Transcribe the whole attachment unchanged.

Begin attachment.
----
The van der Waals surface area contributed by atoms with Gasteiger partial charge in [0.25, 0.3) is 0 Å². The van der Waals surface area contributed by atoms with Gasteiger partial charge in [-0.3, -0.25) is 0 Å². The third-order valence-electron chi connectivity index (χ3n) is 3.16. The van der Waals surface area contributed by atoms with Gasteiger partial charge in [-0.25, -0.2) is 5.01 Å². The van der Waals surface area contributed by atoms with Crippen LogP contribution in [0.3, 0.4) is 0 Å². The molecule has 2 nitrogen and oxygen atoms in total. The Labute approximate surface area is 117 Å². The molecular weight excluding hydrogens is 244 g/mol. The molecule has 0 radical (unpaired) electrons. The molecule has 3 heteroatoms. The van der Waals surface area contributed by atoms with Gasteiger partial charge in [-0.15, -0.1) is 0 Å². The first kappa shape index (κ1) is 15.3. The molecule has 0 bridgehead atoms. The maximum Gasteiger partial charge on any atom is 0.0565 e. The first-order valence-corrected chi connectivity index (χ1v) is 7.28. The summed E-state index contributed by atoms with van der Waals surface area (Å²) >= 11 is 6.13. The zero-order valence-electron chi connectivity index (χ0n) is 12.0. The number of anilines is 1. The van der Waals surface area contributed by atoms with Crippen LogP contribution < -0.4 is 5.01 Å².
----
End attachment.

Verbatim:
The van der Waals surface area contributed by atoms with Gasteiger partial charge in [0.25, 0.3) is 0 Å². The van der Waals surface area contributed by atoms with Gasteiger partial charge in [-0.3, -0.25) is 0 Å². The third-order valence-electron chi connectivity index (χ3n) is 3.16. The van der Waals surface area contributed by atoms with Gasteiger partial charge in [-0.25, -0.2) is 5.01 Å². The van der Waals surface area contributed by atoms with Crippen LogP contribution in [0.3, 0.4) is 0 Å². The molecule has 2 nitrogen and oxygen atoms in total. The Labute approximate surface area is 117 Å². The molecular weight excluding hydrogens is 244 g/mol. The molecule has 0 radical (unpaired) electrons. The molecule has 3 heteroatoms. The van der Waals surface area contributed by atoms with Gasteiger partial charge in [-0.15, -0.1) is 0 Å². The first kappa shape index (κ1) is 15.3. The molecule has 0 bridgehead atoms. The maximum Gasteiger partial charge on any atom is 0.0565 e. The first-order valence-corrected chi connectivity index (χ1v) is 7.28. The summed E-state index contributed by atoms with van der Waals surface area (Å²) >= 11 is 6.13. The zero-order valence-electron chi connectivity index (χ0n) is 12.0. The number of anilines is 1. The van der Waals surface area contributed by atoms with Crippen LogP contribution < -0.4 is 5.01 Å².